Kitchen Tips

If You’re Cracking Eggs On The Side Of The Bowl You’re Doing It Wrong

There’s a better way. Plus, two tricks to separate eggs like a pro.
How To Crack An Egg

One of the first things I showed my son in the kitchen was how to crack an egg—a basic kitchen skill I saw as a gateway to essential life skills (such as mastering the ultimate breakfast sandwich or making cookie dough in a flash). In fact, I felt pretty smug opening the cooking world to him from such a young age. Then I realized I'd taught him all wrong.

Like my mother before me, I've always cracked eggs on the side of the bowl. Until recently, I'd never given it a second thought, even though my mother-son tutorials always included a thorough search for egg shell shrapnel in the bowl. But there's a better way, one in which egg shell shards will vex you no more.

How To Crack And Egg Cracking an egg to separate the yolks doesn't have to be hard. Photo, Joy Webster and James Resendes.

How to crack an egg (the right way)

Simply hit the egg on a flat surface to crack the shell instead of using the edge of a dish (or a knife if you've been hacking your way into eggs). Unlike breaking an egg against a bowl edge, hitting a flat surface cracks the outer shell but doesn't push the egg pieces into the white and yolk. Once you have a crack in the egg exterior, gently pull apart the shell with your thumbs and voila.

This same technique has also saved me from ruining eggs when separating out the whites and yolks. If you crack the egg on the side of a bowl you're taking the chance that a slightly over-zealous whack will go straight through the yolk. Yes, you can also be too forceful hitting the egg on a flat surface (I'll admit it took a couple tries—and some cleaning up—to realize that I  didn't need quite so much enthusiasm) but overall you have a lot more control and thus less waste.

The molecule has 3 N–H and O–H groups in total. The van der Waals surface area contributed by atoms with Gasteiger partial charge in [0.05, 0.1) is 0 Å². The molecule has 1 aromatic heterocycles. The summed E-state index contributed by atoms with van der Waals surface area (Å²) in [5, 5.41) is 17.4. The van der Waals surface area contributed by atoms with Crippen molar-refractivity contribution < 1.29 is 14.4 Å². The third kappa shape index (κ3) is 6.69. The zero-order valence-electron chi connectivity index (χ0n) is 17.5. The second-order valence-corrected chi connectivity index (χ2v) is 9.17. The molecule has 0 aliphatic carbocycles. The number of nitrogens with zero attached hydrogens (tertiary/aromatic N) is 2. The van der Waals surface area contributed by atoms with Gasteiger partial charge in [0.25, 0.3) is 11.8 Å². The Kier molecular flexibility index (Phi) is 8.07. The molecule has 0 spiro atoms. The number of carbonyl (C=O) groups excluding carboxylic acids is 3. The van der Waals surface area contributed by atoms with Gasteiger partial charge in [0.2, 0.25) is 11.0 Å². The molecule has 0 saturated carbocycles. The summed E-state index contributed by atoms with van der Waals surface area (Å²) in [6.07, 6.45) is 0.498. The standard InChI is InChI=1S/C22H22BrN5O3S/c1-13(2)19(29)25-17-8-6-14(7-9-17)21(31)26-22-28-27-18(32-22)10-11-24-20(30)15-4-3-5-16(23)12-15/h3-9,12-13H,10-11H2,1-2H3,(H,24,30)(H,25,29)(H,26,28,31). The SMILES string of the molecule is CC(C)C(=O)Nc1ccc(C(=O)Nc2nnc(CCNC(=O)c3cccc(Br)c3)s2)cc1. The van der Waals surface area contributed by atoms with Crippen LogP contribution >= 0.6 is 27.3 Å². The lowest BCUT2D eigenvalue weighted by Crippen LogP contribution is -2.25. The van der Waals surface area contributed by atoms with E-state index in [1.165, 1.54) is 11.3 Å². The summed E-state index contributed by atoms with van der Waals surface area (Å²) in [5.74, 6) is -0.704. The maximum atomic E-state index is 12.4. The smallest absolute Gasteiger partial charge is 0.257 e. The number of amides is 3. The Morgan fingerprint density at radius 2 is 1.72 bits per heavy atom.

How to get egg shells out of the bowl

You're bound to end up with bits of egg shell in your bowl once in awhile (but now, hopefully a lot less). The easiest way to get them out is to simply use half of your empty egg shell as a scoop. Its fine edge cuts through the gelatinous egg white and easily captures the rogue shell bits. (Make sure to use the edge of the egg shell with the cleanest break to avoid adding more shell to the dish.)

And if you're adding the egg to a bowl that's already filled with ingredients, crack the egg into a separate bowl first, making it much easier to spot any errant shell fragments.

cloud eggs recipe Cloud eggs make for a delicious brunch. (Photo, Roberto Caruso.)

How to separate egg yolks from egg whites


One trick to separate eggs more easily is to use eggs straight out of the fridge because it is easier to split them when they're cold, as both the yolk and white maintain their shape better.

Method 1: Use the egg shell

Once you've cracked your egg on a smooth surface, hold the egg over a bowl, open it up using your thumbs and allow the egg white to drop into the bowl while keeping the yolk in one half of the shell. Transferring the egg yolk between the two shell halves will allow most of the egg white to release from the yolk and fall into the bowl.  Then place your yolk into a separate dish.

Method 2: Use your hands

Crack the egg on a smooth surface and then split the egg open over a bowl, catching the egg yolk gently in your fingers. Let the whites run through your fingers into the bowl and put the yolk into a separate dish.

Once you've mastered the basics (including storing your eggs the right way), you can move onto bigger things like cracking eggs with one hand and whipping up gorgeous cloud eggs.

Watch: How make the perfect scrambled eggs


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